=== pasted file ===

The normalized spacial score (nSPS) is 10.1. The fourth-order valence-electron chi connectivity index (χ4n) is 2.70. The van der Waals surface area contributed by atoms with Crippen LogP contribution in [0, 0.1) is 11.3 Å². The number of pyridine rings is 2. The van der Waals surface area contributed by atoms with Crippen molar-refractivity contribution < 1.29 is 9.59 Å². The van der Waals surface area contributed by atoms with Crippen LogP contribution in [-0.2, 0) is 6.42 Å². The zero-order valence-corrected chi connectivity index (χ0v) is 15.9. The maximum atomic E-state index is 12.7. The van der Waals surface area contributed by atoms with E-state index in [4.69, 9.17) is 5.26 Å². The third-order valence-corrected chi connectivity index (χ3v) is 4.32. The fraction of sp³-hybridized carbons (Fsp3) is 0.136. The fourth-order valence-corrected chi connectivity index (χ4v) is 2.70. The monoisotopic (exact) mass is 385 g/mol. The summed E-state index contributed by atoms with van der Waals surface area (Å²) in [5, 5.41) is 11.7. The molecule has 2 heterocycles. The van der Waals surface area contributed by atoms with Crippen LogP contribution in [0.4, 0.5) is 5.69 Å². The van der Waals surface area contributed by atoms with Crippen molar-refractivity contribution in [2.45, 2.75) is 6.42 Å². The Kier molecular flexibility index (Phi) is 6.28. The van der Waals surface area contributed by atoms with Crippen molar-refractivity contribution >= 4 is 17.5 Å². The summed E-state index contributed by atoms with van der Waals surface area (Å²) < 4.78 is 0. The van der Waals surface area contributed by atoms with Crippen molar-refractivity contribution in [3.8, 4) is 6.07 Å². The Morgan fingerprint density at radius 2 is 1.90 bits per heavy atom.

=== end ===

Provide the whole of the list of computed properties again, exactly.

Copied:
The normalized spacial score (nSPS) is 10.1. The fourth-order valence-electron chi connectivity index (χ4n) is 2.70. The van der Waals surface area contributed by atoms with Crippen LogP contribution in [0, 0.1) is 11.3 Å². The number of pyridine rings is 2. The van der Waals surface area contributed by atoms with Crippen molar-refractivity contribution < 1.29 is 9.59 Å². The van der Waals surface area contributed by atoms with Crippen LogP contribution in [-0.2, 0) is 6.42 Å². The zero-order valence-corrected chi connectivity index (χ0v) is 15.9. The maximum atomic E-state index is 12.7. The van der Waals surface area contributed by atoms with E-state index in [4.69, 9.17) is 5.26 Å². The third-order valence-corrected chi connectivity index (χ3v) is 4.32. The fraction of sp³-hybridized carbons (Fsp3) is 0.136. The fourth-order valence-corrected chi connectivity index (χ4v) is 2.70. The monoisotopic (exact) mass is 385 g/mol. The summed E-state index contributed by atoms with van der Waals surface area (Å²) in [5, 5.41) is 11.7. The molecule has 2 heterocycles. The van der Waals surface area contributed by atoms with Crippen LogP contribution in [0.4, 0.5) is 5.69 Å². The van der Waals surface area contributed by atoms with Crippen molar-refractivity contribution in [2.45, 2.75) is 6.42 Å². The Kier molecular flexibility index (Phi) is 6.28. The van der Waals surface area contributed by atoms with Crippen molar-refractivity contribution >= 4 is 17.5 Å². The summed E-state index contributed by atoms with van der Waals surface area (Å²) < 4.78 is 0. The van der Waals surface area contributed by atoms with Crippen molar-refractivity contribution in [3.8, 4) is 6.07 Å². The Morgan fingerprint density at radius 2 is 1.90 bits per heavy atom.